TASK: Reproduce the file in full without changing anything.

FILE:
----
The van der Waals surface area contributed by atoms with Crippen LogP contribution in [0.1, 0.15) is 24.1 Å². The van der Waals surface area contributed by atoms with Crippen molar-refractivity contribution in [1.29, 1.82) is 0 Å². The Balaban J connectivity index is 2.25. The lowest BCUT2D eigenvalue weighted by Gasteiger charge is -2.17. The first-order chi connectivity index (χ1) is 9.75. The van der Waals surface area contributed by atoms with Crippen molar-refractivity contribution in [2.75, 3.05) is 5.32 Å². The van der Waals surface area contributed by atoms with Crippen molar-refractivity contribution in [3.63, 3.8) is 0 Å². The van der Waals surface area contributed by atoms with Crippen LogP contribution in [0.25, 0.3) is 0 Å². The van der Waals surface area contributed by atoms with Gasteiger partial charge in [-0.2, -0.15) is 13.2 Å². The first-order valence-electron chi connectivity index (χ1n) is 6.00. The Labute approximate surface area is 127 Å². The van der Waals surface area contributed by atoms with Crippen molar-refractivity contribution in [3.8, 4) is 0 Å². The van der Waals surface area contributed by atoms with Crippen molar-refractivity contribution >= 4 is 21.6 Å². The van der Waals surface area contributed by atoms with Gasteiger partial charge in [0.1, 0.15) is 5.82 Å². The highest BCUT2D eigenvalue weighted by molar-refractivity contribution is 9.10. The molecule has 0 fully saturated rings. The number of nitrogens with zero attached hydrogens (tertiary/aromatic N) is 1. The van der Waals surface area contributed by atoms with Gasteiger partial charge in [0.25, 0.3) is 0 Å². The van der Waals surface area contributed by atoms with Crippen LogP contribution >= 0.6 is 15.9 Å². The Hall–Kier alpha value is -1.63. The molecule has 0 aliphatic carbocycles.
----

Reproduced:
The van der Waals surface area contributed by atoms with Crippen LogP contribution in [0.1, 0.15) is 24.1 Å². The van der Waals surface area contributed by atoms with Crippen molar-refractivity contribution in [1.29, 1.82) is 0 Å². The Balaban J connectivity index is 2.25. The lowest BCUT2D eigenvalue weighted by Gasteiger charge is -2.17. The first-order chi connectivity index (χ1) is 9.75. The van der Waals surface area contributed by atoms with Crippen molar-refractivity contribution in [2.75, 3.05) is 5.32 Å². The van der Waals surface area contributed by atoms with Crippen molar-refractivity contribution in [3.63, 3.8) is 0 Å². The van der Waals surface area contributed by atoms with Crippen LogP contribution in [0.25, 0.3) is 0 Å². The van der Waals surface area contributed by atoms with Gasteiger partial charge in [-0.2, -0.15) is 13.2 Å². The first-order valence-electron chi connectivity index (χ1n) is 6.00. The Labute approximate surface area is 127 Å². The van der Waals surface area contributed by atoms with Crippen molar-refractivity contribution in [3.8, 4) is 0 Å². The van der Waals surface area contributed by atoms with Crippen molar-refractivity contribution >= 4 is 21.6 Å². The van der Waals surface area contributed by atoms with Gasteiger partial charge in [0.1, 0.15) is 5.82 Å². The highest BCUT2D eigenvalue weighted by molar-refractivity contribution is 9.10. The molecule has 0 fully saturated rings. The number of nitrogens with zero attached hydrogens (tertiary/aromatic N) is 1. The van der Waals surface area contributed by atoms with Gasteiger partial charge in [0.25, 0.3) is 0 Å². The van der Waals surface area contributed by atoms with Crippen LogP contribution >= 0.6 is 15.9 Å². The Hall–Kier alpha value is -1.63. The molecule has 0 aliphatic carbocycles.